In Indonesia’s Tana Toraja, it is traditionally believed that death is not a sudden, dreaded event, but a gradual process toward Puya, the land of souls or afterlife. When a death occurs, the community comes together at the sound of a gong to do what they can to guide the deceased to their ancestors in the afterlife, which is said to lie to the south of the homeland. Oft times, the funeral does not happen until months after the death as the family waits for all the relatives to return home.
Traditional animist beliefs have persisted despite the Christian influence of Dutch colonization. Animal sacrifice continues to be an important feature of the funeral proceedings, being a major conduit to aiding the deceased in their journey into the afterlife. Pigs are sacrificed as gifts of food that the deceased can give to their ancestors when they arrive, while water buffalo are sacrificed to help assure the deceased a quick journey into the afterlife. The number sacrificed depends on the social status of the person; in this case, more than 30 water buffalos over three days.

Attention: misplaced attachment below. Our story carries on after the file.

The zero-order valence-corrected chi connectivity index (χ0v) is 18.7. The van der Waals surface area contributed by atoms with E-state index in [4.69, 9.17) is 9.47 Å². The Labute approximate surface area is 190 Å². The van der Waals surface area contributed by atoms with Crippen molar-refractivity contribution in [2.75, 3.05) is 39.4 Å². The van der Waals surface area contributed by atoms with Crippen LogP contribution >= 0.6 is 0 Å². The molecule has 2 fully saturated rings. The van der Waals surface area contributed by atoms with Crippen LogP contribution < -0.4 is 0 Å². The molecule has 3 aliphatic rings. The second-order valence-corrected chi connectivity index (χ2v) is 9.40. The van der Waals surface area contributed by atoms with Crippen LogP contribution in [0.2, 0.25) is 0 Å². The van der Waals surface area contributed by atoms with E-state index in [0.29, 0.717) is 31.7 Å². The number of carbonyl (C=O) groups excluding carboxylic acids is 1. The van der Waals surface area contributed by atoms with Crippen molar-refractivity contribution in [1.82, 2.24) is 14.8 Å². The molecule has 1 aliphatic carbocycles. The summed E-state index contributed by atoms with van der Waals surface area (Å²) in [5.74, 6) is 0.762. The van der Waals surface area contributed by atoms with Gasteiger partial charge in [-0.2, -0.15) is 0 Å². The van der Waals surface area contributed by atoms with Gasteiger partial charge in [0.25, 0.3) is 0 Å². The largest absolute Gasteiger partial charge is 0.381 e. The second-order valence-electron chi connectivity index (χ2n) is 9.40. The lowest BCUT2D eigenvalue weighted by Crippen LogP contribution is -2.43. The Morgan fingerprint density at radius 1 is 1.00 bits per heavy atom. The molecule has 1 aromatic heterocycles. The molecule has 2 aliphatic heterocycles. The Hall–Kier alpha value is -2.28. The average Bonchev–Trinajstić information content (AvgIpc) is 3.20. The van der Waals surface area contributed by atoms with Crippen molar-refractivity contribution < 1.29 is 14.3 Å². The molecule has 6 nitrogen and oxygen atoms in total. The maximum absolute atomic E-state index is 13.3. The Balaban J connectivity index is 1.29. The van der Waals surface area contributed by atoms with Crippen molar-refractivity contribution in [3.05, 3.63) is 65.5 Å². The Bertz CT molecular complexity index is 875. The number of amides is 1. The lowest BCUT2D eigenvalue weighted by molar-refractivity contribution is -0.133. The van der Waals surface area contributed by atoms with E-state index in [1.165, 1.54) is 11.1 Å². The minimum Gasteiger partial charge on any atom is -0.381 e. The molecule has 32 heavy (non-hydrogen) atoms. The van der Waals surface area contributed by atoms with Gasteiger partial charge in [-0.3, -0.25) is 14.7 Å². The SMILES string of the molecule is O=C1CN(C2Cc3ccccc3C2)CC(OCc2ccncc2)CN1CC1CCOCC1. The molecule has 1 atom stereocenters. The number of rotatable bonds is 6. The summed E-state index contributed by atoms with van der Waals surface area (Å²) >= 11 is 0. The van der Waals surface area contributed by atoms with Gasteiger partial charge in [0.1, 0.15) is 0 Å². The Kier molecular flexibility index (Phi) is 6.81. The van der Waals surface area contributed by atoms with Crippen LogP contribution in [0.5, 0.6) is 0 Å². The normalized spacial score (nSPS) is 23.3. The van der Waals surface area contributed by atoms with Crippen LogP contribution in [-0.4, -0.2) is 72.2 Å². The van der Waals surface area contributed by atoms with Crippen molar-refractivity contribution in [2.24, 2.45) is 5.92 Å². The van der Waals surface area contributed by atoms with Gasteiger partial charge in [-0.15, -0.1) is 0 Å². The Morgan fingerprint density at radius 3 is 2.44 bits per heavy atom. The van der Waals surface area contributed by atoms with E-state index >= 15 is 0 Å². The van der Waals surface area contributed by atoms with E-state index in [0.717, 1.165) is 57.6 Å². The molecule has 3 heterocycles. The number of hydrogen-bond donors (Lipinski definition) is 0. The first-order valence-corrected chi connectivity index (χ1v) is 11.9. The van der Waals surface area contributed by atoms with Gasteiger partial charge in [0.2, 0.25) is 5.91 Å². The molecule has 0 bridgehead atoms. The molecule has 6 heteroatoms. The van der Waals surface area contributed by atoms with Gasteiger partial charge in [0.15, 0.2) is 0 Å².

While the funeral proceedings may appear gruesome to outsiders, the rituals are meant to honour and celebrate the deceased. Spilling blood on the earth is considered a sacred act. Torajans do not take death lightly – a single water buffalo often sells for more than a brand new car.
All members of the community attend this event, both young and old. As such, this tradition and concept of death is passed on to the next generation.